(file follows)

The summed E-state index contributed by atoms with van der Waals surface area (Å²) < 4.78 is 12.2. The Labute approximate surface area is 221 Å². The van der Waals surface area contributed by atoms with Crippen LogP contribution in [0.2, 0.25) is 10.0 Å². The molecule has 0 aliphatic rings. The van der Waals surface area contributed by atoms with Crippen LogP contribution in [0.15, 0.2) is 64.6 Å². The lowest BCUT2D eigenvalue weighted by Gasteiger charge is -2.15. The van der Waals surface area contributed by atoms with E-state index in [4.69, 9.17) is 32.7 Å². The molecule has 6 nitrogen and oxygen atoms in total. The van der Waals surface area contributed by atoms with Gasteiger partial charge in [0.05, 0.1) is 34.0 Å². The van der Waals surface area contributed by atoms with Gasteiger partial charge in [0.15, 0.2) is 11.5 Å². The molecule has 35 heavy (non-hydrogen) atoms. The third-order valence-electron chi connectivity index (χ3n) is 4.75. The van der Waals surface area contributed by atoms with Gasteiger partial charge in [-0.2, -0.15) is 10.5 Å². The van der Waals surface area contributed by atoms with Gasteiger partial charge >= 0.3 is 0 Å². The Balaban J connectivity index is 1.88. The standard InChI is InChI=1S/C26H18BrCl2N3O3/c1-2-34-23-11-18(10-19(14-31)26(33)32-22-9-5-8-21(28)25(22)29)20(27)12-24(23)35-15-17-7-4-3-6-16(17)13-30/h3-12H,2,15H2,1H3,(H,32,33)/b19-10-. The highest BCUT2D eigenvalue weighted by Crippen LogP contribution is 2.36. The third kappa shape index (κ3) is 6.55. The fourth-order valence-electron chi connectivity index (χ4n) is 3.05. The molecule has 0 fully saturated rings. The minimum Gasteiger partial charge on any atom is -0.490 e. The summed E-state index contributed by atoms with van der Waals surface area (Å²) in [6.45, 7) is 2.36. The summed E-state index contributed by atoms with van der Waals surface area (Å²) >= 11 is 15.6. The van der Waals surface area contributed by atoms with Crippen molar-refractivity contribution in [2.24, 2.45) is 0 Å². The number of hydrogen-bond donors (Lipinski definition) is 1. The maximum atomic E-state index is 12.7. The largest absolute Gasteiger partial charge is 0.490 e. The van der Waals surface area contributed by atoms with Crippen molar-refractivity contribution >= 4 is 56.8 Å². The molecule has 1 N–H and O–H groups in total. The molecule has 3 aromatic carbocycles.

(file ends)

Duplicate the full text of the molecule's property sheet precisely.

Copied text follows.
The summed E-state index contributed by atoms with van der Waals surface area (Å²) < 4.78 is 12.2. The Labute approximate surface area is 221 Å². The van der Waals surface area contributed by atoms with Crippen LogP contribution in [0.2, 0.25) is 10.0 Å². The molecule has 0 aliphatic rings. The van der Waals surface area contributed by atoms with Crippen LogP contribution in [0.15, 0.2) is 64.6 Å². The lowest BCUT2D eigenvalue weighted by Gasteiger charge is -2.15. The van der Waals surface area contributed by atoms with E-state index in [4.69, 9.17) is 32.7 Å². The molecule has 6 nitrogen and oxygen atoms in total. The van der Waals surface area contributed by atoms with Gasteiger partial charge in [0.05, 0.1) is 34.0 Å². The van der Waals surface area contributed by atoms with Gasteiger partial charge in [0.15, 0.2) is 11.5 Å². The molecule has 35 heavy (non-hydrogen) atoms. The third-order valence-electron chi connectivity index (χ3n) is 4.75. The van der Waals surface area contributed by atoms with Gasteiger partial charge in [-0.2, -0.15) is 10.5 Å². The van der Waals surface area contributed by atoms with Gasteiger partial charge >= 0.3 is 0 Å². The Balaban J connectivity index is 1.88. The standard InChI is InChI=1S/C26H18BrCl2N3O3/c1-2-34-23-11-18(10-19(14-31)26(33)32-22-9-5-8-21(28)25(22)29)20(27)12-24(23)35-15-17-7-4-3-6-16(17)13-30/h3-12H,2,15H2,1H3,(H,32,33)/b19-10-. The highest BCUT2D eigenvalue weighted by Crippen LogP contribution is 2.36. The third kappa shape index (κ3) is 6.55. The fourth-order valence-electron chi connectivity index (χ4n) is 3.05. The molecule has 0 fully saturated rings. The minimum Gasteiger partial charge on any atom is -0.490 e. The summed E-state index contributed by atoms with van der Waals surface area (Å²) in [6.45, 7) is 2.36. The summed E-state index contributed by atoms with van der Waals surface area (Å²) >= 11 is 15.6. The van der Waals surface area contributed by atoms with Crippen molar-refractivity contribution in [2.24, 2.45) is 0 Å². The number of hydrogen-bond donors (Lipinski definition) is 1. The maximum atomic E-state index is 12.7. The largest absolute Gasteiger partial charge is 0.490 e. The van der Waals surface area contributed by atoms with Crippen molar-refractivity contribution >= 4 is 56.8 Å². The molecule has 1 N–H and O–H groups in total. The molecule has 3 aromatic carbocycles.